The gym also has a lounge, work stations and meeting rooms. A 6,500 sq ft restaurant is scheduled to open in October, which can be patronised by the public during lunch and dinner hours. Breakfast will be specially catered for members and their invited guests.

In Asia, Fitness First operates gyms in Singapore, Hong Kong, Indonesia, Malaysia, the Philippines and Thailand.

Mr Simon Flint, who heads the company’s Asia business, said Singa­pore was chosen as the location for its first “private members’ club” because the Republic was “a thriving international business hub with a large population of business executives who are concerned about their health and well-being”. Today

And millionaire ministers who don’t like to mix with lesser mortals?


CPF: FT MP’s constructive, good suggestion

In CPF, Financial competency, Property on 28/05/2015 at 2:05 pm

One of my favourite love-to-hate MPs said something sensible before LKY’s death dominated the news: that the joint consent of both spouses should be required when a member’s CPF withdrawal is linked to a CPF charge on the couple’s jointly owned property.

She should have gone on to say that this principle should also apply where a working couple jointly use their  CPF funds of buy a flat. The right to withdraw funds should be subject to the veto of the other partner. It’s their money that was pooled to buy that flat.

And yes, more financial competency courses so that more will learn about the BS Roy spins.  “The Republic scored 68 points out of 100, a drop of four points from the previous survey conducted in 2013” (Singapore Sees Decline In Financial Literacy: Survey, Matthias Tay).

Seriously, At the moment, concepts taught in schools rarely go beyond the basics of saving and borrowing, and even at the institutes of higher learning the economics subject shares little about day-to-day financial knowledge and skills. Young Singaporeans seem poorly equipped to handle such responsibilities, or – progressively – apply concepts learnt in the classroom.

There is also a common misconception that financial literacy only involves the complicated investments in or management of stocks, debts, or derivatives, though – as the MasterCard index has shown – individuals should be familiar with basic money management, financial and retirement planning, and investment.


*… We are concerned that stay-at-home mothers, not having accumulated much Central Provident Fund (CPF) savings, cannot benefit from the latest CPF enhancements.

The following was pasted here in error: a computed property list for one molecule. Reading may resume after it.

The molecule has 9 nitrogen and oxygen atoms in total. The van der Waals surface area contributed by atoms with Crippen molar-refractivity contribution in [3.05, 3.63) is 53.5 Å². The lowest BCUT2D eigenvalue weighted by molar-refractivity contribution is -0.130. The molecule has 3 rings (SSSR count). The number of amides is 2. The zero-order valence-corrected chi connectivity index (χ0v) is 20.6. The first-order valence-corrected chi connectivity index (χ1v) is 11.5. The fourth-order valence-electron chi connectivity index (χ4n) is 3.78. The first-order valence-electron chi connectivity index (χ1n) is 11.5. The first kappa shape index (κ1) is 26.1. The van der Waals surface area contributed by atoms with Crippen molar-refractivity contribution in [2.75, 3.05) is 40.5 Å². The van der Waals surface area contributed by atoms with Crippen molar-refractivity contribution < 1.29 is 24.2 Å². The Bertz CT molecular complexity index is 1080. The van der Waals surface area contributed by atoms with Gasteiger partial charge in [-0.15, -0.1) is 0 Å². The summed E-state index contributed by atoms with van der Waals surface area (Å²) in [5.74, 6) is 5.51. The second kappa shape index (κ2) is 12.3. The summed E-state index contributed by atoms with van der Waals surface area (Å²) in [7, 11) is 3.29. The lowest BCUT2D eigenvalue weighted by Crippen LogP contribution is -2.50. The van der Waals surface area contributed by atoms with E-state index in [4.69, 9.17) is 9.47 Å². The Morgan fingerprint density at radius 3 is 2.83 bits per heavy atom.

They will continue to rely on their spouses’ CPF for their retirement. Therefore, even as the CPF enhancements provide members with greater flexibility, it must be exercised with the goal of also providing retirement adequacy for their spouses.

The Government is encouraging spouses and children to top up the Retirement Accounts of their loved ones, by paying an additional 1 percentage point for the first $30,000 for members above 55.

I have asked that joint consent of both spouses be required when a member’s CPF withdrawal is linked to a CPF charge on the couple’s jointly owned property.

There is still much we can do to educate and encourage couples to optimise their CPF balances. Financial literacy and understanding of the latest CPF changes are essential to help women attain retirement adequacy. The PAP Women’s Wing will start a movement to help women and their families understand the impact of these changes and to make better decisions for the family.

Foo Mee Har (Ms)
MP for West Coast GRC
Treasurer, PAP Women’s Wing Executive Committee



Harry: Gandhi and “commercial use”/ How PAP uses LKY non-commercially

In Uncategorized on 28/05/2015 at 4:42 am

Before the KPKBing about Harry being protected reaches absurd proportions, here’s something from Derek da Cunha, a really smart observer of the political scene (and he’s no Gillian Koh);

Passing a law to prevent the commercialization, and to protect the misuse of the name and image, of Mr Lee Kuan Yew, after his passing, was something I had discussed with the late publisher Ms Shirley Hew back in 2011. I had said that Singapore could well follow the Indian model in that respect. The misuse of the name and image of Mahatma Gandhi is prevented under India’s Emblems and Names (Prevention of Improper Use) Act 1950.


He has a good point in how LKY’s can be protected in a sensible manner but then India is a multi-party democracy, has an interventionist judiciary and a vibrant civil society with many NGOs and people willing to take on the govt or the state.

S’pore is a de-facto one party state with many sheep and where most of the activists turn out to “talk cock, sing song” artistes or bi-polar. Need I say more?

To end, I came across this on Facebook:

I find it really disgusting that characteristic of our leaders, they and their machinery can exploit LKY-images in the name of “common good” but… bread-hungry minions can’t flog LKY-images to earn a few bucks!!!! (Intellectual property discussions, aside. Besides, LKY is a political leader, not a pop star!)

He has a point: what do you think?

LKY, another Immortal?


PAP’s best “friends”

In Uncategorized on 25/05/2015 at 4:13 am